move on.  Unfortunately everyone seems to have a different opinion of
what the default radix should be (dec or hex, typically).

So, as a matter of habit, I always set the radix for each variable
explicitly.  No questions, no muss, no fuss, and no later debugging
due to radix issues.

-Adam

On 9/26/07, KPL <.....kpl.listesKILLspamspam.....gmail.com> wrote:
> > All numbers in program are explicit (0xhex, d'decimal', etc) - don't
> > assume radix in assembly
>
> hmm, what is the reason for this?
>
> --
> KPL
> -

2007\09\26@061709 by KPL

picon face
On 9/26/07, M. Adam Davis <EraseMEstienmanspam_OUTspamTakeThisOuTgmail.com> wrote:
> This error results from code re-use.

ok, thanks, this makes sense.


--
KPL

2007\09\26@062713 by Alan B. Pearce

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>So, as a matter of habit, I always set the radix for each variable
>explicitly.  No questions, no muss, no fuss, and no later debugging
>due to radix issues.

I tend to do this as well, means I don't have to think about what the
default should be when debugging, as it is explicit in the line you are
looking at. Saves much hassle when the number could be decimal or hex, with
no alpha in it.

2007\09\26@080838 by Howard Winter

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flavicon
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Adam,

On Wed, 26 Sep 2007 06:00:05 -0400, M. Adam Davis wrote:

{Quote hidden}

While I can see that this does avoid bugs when using code from other people, I prefer to always set the default radix to decimal and omit it when writing decimal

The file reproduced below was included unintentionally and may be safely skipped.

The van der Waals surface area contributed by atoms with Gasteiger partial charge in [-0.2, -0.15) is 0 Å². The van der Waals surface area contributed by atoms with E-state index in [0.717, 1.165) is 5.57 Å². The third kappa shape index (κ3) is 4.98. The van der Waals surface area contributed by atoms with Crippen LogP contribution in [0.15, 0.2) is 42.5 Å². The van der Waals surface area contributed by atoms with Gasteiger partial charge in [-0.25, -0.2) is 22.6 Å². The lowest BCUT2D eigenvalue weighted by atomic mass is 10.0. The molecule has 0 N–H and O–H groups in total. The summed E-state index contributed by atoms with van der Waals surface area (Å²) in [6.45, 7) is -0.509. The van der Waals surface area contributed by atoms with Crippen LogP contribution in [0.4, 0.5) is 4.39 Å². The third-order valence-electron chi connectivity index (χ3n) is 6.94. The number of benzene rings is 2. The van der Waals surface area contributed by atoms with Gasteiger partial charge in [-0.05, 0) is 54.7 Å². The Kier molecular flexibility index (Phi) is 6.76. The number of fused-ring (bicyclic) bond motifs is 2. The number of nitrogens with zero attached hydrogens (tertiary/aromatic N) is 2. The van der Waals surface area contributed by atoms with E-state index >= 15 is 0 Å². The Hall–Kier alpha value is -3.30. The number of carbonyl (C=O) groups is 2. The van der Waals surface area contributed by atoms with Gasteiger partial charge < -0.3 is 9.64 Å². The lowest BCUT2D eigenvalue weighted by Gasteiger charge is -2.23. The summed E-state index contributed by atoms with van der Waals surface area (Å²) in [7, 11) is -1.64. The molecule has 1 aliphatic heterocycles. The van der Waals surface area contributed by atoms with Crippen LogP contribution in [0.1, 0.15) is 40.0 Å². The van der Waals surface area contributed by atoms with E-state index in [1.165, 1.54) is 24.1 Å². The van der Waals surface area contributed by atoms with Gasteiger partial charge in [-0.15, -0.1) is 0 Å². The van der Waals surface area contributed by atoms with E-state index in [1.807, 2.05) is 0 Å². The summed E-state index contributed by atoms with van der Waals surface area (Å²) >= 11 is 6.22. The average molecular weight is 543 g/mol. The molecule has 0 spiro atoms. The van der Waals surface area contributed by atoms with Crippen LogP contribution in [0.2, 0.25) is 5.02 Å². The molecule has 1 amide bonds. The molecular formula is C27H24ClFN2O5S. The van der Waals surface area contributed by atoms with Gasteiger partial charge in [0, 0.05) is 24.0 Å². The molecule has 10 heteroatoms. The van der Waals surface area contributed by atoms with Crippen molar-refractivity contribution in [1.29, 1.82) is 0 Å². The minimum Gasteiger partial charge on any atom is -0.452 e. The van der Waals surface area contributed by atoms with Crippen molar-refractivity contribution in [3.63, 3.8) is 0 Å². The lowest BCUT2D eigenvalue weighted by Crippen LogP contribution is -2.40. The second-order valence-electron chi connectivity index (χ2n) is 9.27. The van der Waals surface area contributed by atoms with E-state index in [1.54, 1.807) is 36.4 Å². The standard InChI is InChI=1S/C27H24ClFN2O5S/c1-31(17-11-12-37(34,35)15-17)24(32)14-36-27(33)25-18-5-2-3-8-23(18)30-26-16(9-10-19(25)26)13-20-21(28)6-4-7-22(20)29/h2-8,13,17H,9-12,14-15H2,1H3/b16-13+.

numbers (because it "reads" properly, IMHO).  I would always check any code when I include it, and change its radices if necessary.  I *never* just drop in someone
else's code without reading it and changing it to fit my own standards.  This normally involves *at least* adding or changing the comments, adjusting the vertical
alignment, and changing the case of instructions etc. to the way I do it.

I also try to use the most appropriate radix for each instruction - if I'm setting bits in a control register I always do it in binary, since that's what it is - unrelated
bits, and it's daft to make it look like a hexadeximal number (and counting bits in a row is less error-prone than converting hex to binary in your head).  Similarly, if
I'm dealing with a quantitive value (number of seconds, for example) I'll do it in decimal since that's the "natural" radix for it.  I use hex for addresses and such.  I
haven't felt the need to use octal since I stopped working on Datapoint systems!  :-)

As I used to tell my team:  any program worth having will have much more time spent reading it than was spent writing it, so taking extra care with how it's written
pays dividends later.  There is almost no such thing as a "quick one-off" program where you don't need to do it neatly - and if there is then you should delete it as
soon as it's had its one run!

Cheers,


Howard Winter
St.Albans, England


2007\09\26@152831 by Herbert Graf

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face
On Wed, 2007-09-26 at 09:59 +0300, KPL wrote:
> > All numbers in program are explicit (0xhex, d'decimal', etc) - don't
> > assume radix in assembly
>
> hmm, what is the reason for this?

Because the default radix is not standard. People differ as to what the
default should be. Different compilers/assemblers differ on the default.
On top of that, if you're trying to integrate code from others they
might have set the radix to something other then the default you've
assumed.

TTYL